Then He said to Abram: “Know certainly that your descendants will be strangers in a land that is not theirs, and will serve them, and they will afflict them four hundred years.”
Last week, we read God’s reaffirmation of His promise to Abraham—that Abraham’s descendants would be “like the stars” (Genesis 15:5). Abraham believed that promise despite how unlikely it seemed (verse 6).
Here God reveals that His promise will not be fulfilled until after the descendants of Abraham (later called “Israel” after Abraham’s grandson) are “strangers in a land that is not theirs” for 400 years.
This is a prophecy that includes the sojourning of the children of Israel in Egypt. The later chapters of the book of Genesis explain how the Israelites ended up in Egypt due to Joseph’s position and a famine in Canaan (Genesis 42-50). After the death of Joseph, a new pharaoh arose in Egypt who did not know and respect Joseph’s legacy and who enslaved the Israelites (Exodus 1:8-11).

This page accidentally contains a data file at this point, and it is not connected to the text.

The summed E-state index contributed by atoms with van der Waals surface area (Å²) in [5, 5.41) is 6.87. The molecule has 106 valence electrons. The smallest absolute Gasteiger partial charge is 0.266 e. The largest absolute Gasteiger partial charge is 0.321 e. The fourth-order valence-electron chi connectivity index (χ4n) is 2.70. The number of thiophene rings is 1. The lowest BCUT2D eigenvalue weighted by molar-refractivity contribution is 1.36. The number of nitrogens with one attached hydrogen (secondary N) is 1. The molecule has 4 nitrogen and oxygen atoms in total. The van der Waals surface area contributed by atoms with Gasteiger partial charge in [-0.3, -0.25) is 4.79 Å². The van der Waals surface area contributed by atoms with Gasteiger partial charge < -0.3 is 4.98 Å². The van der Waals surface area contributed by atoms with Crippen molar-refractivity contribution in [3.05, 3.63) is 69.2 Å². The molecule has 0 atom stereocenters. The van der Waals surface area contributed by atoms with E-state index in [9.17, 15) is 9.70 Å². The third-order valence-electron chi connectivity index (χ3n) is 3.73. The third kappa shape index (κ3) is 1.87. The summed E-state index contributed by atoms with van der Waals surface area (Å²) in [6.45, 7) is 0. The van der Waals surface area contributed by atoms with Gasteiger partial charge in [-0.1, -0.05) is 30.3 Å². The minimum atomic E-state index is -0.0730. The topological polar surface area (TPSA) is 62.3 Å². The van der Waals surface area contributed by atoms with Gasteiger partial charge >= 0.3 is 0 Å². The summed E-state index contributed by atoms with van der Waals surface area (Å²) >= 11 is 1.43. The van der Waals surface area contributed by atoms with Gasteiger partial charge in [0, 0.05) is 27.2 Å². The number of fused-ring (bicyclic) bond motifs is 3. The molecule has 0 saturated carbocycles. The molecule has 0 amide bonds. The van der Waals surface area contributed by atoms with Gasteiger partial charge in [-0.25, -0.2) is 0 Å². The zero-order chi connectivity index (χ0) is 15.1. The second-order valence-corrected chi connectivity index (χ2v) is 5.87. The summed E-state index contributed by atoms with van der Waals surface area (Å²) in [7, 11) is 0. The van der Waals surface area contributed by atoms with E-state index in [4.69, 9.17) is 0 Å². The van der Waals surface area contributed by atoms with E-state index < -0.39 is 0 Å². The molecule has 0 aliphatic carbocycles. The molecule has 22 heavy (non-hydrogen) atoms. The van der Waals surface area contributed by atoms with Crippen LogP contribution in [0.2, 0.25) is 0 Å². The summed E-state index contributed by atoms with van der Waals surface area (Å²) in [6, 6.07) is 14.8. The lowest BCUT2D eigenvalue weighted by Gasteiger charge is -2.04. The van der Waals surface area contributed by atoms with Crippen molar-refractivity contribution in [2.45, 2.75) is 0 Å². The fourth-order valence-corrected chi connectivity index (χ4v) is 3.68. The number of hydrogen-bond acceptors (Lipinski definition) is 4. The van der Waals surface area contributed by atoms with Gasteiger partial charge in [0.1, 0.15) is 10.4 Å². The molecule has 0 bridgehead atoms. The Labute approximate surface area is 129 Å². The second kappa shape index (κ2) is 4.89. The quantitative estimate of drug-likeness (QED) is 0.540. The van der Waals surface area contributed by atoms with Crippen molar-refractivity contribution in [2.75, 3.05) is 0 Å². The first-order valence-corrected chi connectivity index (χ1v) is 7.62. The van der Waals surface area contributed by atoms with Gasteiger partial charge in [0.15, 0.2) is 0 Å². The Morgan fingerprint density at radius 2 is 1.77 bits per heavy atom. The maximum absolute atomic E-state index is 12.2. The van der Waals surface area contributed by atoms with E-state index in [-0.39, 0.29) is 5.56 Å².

The Bible reveals that the sojourn of Abraham and his descendants, including the period of time from when they were enslaved until the exodus, lasted 430 years (Exodus 12:40-41). The book of Exodus is the record of how Israel was delivered from Egypt through God’s servant Moses.
We can learn a very important lesson from this: God’s people often have to endure trials and sufferings before they can experience the fullness of God’s promises. God’s ultimate promise is eternal life in the Kingdom of God. The Bible teaches that “we must through many tribulations enter the kingdom of God” (Acts 14:22).
To learn more about the difficulties Christians face before they enter the wonderful Kingdom of God, read our article “Narrow Is the Gate.”
Tomorrow on the Daily Bible Verse Blog: “Christmas Eve, Santa and Lying.”